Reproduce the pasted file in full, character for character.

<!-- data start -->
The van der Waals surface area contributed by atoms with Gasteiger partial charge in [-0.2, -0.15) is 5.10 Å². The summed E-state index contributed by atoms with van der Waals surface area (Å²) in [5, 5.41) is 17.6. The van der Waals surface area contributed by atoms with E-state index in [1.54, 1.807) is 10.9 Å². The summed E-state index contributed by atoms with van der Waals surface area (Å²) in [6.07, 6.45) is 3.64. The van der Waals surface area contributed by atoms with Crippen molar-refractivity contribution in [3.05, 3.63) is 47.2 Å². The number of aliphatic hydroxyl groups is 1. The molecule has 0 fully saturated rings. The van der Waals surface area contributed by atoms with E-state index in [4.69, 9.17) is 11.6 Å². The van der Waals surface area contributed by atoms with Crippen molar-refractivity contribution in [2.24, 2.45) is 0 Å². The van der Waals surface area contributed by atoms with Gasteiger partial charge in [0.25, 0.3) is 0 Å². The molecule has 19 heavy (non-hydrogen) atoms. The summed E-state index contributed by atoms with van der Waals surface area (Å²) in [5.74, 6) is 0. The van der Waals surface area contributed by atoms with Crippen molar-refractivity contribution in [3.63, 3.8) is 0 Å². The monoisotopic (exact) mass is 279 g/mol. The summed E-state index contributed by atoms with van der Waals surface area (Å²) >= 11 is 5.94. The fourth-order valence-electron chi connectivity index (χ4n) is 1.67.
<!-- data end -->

The van der Waals surface area contributed by atoms with Gasteiger partial charge in [-0.2, -0.15) is 5.10 Å². The summed E-state index contributed by atoms with van der Waals surface area (Å²) in [5, 5.41) is 17.6. The van der Waals surface area contributed by atoms with E-state index in [1.54, 1.807) is 10.9 Å². The summed E-state index contributed by atoms with van der Waals surface area (Å²) in [6.07, 6.45) is 3.64. The van der Waals surface area contributed by atoms with Crippen molar-refractivity contribution in [3.05, 3.63) is 47.2 Å². The number of aliphatic hydroxyl groups is 1. The molecule has 0 fully saturated rings. The van der Waals surface area contributed by atoms with E-state index in [4.69, 9.17) is 11.6 Å². The van der Waals surface area contributed by atoms with Crippen molar-refractivity contribution in [2.24, 2.45) is 0 Å². The van der Waals surface area contributed by atoms with Gasteiger partial charge in [0.25, 0.3) is 0 Å². The molecule has 19 heavy (non-hydrogen) atoms. The summed E-state index contributed by atoms with van der Waals surface area (Å²) in [5.74, 6) is 0. The van der Waals surface area contributed by atoms with Crippen molar-refractivity contribution in [3.63, 3.8) is 0 Å². The monoisotopic (exact) mass is 279 g/mol. The summed E-state index contributed by atoms with van der Waals surface area (Å²) >= 11 is 5.94. The fourth-order valence-electron chi connectivity index (χ4n) is 1.67.